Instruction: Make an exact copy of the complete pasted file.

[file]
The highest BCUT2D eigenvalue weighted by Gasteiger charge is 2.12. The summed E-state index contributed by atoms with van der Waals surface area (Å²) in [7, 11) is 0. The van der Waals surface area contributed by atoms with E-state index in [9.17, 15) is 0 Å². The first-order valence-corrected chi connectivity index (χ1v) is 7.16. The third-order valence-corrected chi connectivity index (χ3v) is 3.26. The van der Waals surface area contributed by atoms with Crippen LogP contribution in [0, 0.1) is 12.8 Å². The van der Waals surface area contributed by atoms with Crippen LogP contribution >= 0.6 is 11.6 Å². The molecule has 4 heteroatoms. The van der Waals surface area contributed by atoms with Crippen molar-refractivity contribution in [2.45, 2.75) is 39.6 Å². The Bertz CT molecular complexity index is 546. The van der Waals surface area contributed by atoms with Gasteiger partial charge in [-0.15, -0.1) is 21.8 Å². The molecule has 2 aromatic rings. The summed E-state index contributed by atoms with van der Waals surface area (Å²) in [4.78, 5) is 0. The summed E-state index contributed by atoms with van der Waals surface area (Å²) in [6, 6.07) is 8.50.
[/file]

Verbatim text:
The highest BCUT2D eigenvalue weighted by Gasteiger charge is 2.12. The summed E-state index contributed by atoms with van der Waals surface area (Å²) in [7, 11) is 0. The van der Waals surface area contributed by atoms with E-state index in [9.17, 15) is 0 Å². The first-order valence-corrected chi connectivity index (χ1v) is 7.16. The third-order valence-corrected chi connectivity index (χ3v) is 3.26. The van der Waals surface area contributed by atoms with Crippen LogP contribution in [0, 0.1) is 12.8 Å². The van der Waals surface area contributed by atoms with Crippen LogP contribution >= 0.6 is 11.6 Å². The molecule has 4 heteroatoms. The van der Waals surface area contributed by atoms with Crippen molar-refractivity contribution in [2.45, 2.75) is 39.6 Å². The Bertz CT molecular complexity index is 546. The van der Waals surface area contributed by atoms with Gasteiger partial charge in [-0.15, -0.1) is 21.8 Å². The molecule has 2 aromatic rings. The summed E-state index contributed by atoms with van der Waals surface area (Å²) in [4.78, 5) is 0. The summed E-state index contributed by atoms with van der Waals surface area (Å²) in [6, 6.07) is 8.50.